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Tucked away on the South Lawn, behind a tall hedge of hollies, is the White House Children’s Garden, a special jewel, created by President Lyndon B. Johnson and First Lady "Lady Bird" Johnson as their family’s time in the White House drew to a close. Mrs. Johnson wrote of the opening in her diary, “Sunday, January 19 [1969]. Today dawned gray and dreary with a light rain falling . . . Carrying an umbrella, I went down to the Children’s Garden, which will be our departing gift to the White House . . . Even in the gray day, the garden was a charming little spot . . . a very secret, quiet place.”

Today the garden remains a symbol of the connectivity of presidential families to the home they once occupied. In the forty-five years since the garden was established, nineteen presidential grandchildren have pressed their handprints and footprints into clay to be cast in bronze, yet there is plenty of room for the prints of future generations to be added to the flagstone paths.

Lucinda Robb Florio, granddaughter of President Johnson, has a keen interest in history and recently reflected for me upon the context she sees for the garden today. Hers were the first handprints left there. “The White House was my first home . . . but as I was only a few months old, I didn’t properly appreciate it! So it is interesting to know that I made some small, lasting mark in my short time there. The garden strikes me as a particularly appropriate gift, especially given my grandmother’s love of nature. Having the prints of the grandchildren in such a private place was a reminder that it was a home loved by many families, who upon leaving office would share a special bond with the other occupants.”

The first prints for the garden were made by President Lyndon B. Johnson and First Lady "Lady Bird" Johnson's grandchildren, three-year old Patrick Lyndon Nugent and infant Lucinda Robb.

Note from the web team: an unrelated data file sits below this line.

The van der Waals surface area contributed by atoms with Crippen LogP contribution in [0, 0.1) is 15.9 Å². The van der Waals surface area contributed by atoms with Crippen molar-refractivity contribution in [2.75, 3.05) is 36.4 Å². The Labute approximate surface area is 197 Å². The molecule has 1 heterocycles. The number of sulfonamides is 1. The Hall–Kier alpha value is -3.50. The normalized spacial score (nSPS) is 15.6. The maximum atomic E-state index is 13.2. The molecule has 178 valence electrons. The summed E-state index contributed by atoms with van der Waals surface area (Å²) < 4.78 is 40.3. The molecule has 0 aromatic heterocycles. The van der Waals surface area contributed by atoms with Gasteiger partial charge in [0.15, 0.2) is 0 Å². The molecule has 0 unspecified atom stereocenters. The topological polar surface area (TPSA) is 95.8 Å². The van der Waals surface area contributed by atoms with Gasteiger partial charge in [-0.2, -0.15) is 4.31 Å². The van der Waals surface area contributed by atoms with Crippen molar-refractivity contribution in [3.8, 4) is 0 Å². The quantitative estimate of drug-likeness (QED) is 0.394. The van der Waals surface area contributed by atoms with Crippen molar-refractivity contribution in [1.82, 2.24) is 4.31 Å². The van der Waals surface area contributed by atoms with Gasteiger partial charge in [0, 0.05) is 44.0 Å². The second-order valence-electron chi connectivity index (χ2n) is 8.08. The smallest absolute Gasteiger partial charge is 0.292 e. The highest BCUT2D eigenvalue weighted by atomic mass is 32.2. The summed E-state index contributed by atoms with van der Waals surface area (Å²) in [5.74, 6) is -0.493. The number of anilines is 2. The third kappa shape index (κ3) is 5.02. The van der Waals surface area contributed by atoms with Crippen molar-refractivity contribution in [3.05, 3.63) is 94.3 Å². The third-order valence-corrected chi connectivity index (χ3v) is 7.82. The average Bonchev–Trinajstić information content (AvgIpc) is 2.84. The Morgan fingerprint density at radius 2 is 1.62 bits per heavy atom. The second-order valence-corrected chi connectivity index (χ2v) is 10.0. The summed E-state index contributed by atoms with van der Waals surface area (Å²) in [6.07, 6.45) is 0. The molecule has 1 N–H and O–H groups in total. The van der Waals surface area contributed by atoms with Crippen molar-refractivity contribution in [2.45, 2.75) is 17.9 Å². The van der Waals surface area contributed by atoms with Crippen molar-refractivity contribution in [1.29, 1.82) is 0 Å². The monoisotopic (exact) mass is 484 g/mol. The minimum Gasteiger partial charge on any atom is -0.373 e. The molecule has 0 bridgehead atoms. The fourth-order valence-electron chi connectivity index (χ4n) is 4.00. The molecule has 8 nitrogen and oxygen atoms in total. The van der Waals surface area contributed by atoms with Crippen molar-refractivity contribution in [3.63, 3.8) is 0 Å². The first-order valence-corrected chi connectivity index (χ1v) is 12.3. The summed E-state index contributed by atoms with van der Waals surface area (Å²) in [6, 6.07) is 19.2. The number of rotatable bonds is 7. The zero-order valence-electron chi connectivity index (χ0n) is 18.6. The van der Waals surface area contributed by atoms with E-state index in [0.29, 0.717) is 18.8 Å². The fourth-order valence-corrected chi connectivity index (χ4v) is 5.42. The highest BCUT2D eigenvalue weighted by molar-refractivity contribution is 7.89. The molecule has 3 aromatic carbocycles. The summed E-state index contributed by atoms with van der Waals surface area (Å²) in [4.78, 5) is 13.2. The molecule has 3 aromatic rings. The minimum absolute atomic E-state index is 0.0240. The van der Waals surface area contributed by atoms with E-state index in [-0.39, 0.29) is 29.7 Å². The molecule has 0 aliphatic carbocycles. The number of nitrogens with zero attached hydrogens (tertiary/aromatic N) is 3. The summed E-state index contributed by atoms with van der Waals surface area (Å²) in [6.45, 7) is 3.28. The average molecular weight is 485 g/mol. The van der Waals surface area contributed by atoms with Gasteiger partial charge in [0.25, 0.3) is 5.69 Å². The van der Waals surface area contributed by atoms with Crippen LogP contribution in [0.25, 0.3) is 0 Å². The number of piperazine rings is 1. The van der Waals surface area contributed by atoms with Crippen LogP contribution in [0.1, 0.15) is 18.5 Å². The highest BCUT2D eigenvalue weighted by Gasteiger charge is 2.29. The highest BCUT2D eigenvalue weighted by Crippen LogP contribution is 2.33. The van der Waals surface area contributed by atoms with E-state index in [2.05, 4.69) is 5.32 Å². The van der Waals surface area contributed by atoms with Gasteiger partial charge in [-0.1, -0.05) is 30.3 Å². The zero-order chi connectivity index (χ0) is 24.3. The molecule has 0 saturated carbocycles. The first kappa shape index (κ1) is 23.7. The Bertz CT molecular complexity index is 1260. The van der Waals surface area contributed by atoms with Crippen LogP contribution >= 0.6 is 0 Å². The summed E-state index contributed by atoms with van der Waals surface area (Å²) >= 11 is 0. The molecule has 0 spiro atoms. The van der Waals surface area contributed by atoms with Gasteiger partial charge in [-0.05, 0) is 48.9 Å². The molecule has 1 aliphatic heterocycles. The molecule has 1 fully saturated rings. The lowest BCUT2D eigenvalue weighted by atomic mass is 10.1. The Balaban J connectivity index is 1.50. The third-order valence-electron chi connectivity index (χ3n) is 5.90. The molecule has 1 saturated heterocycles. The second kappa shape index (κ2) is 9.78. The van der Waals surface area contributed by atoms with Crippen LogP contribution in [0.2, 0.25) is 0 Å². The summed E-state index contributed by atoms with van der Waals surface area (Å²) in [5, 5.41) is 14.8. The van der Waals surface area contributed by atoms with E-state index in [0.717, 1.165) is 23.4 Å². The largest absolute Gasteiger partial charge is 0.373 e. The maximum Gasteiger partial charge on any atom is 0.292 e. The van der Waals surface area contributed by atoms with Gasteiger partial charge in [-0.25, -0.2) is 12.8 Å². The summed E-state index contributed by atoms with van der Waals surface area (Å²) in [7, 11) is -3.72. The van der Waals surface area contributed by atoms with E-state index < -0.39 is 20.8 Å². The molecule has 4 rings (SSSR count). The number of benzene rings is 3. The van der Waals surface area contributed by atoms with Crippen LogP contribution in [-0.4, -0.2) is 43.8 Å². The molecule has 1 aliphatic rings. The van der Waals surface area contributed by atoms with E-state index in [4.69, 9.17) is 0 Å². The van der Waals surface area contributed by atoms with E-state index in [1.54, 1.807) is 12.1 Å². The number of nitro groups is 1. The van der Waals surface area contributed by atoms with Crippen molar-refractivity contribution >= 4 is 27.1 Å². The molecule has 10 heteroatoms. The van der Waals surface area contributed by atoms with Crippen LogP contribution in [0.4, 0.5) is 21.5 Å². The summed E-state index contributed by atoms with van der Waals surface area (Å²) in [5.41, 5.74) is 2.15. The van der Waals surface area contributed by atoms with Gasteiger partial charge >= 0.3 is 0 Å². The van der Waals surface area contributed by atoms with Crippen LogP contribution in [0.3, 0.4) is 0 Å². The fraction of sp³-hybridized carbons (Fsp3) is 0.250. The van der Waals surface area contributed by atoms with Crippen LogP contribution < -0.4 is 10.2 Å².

Private Collection

Lauren Bush Lauren, one of twelve grandchildren of President George H. W. Bush whose prints are in the garden, says, “I do vaguely remember the day that all of my cousins and I placed our handprints . . . It was a fun, chaotic day . . . I believe we were all in the Third Floor Solarium and fresh blocks of cement were brought in. I was around five years old at the time, so I certainly did not grasp the significance . . .I now feel a greater sense of pride and history in being part of the garden.”

President George H. W. Bush's granddaughter, Lauren Bush Lauren, in the Children's Garden.

Courtesy of Lauren Bush Lauren

Lauren’s younger brother Pierce Bush, who was three years old when his prints were made, observed, “When your grandfather serves as president—no matter what you do in your own life—you will always be known to some extent as the grandchild of that president . . . The fact that we permanently have our handprints in the Children’s Garden is a small way that we, as grandkids of presidents, will literally leave our mark on the magical place that we Bushes once called Gampy and Granny’s house.”

First Lady Barbara Bush spoke nostalgically, “I loved the Children’s Garden and often walked our dogs around the South Lawn and would stop and step into the garden for a quiet moment. It was very nice.”

Rarely do the progeny of presidents return to the garden, but all remember it as the secret place Lauren describes. The number of stones grows and the terrace they compose likewise is enlarged and rearranged. And there is plenty of space for the grandchildren of future presidents...

Sarah Rosemary Carter is among the many grandchildren of presidents whose handprints are included in the Children's Garden. She is the granddaughter of President Jimmy Carter and First Lady Rosalynn Carter.

National Park Service

This article was originally published January 16, 2015

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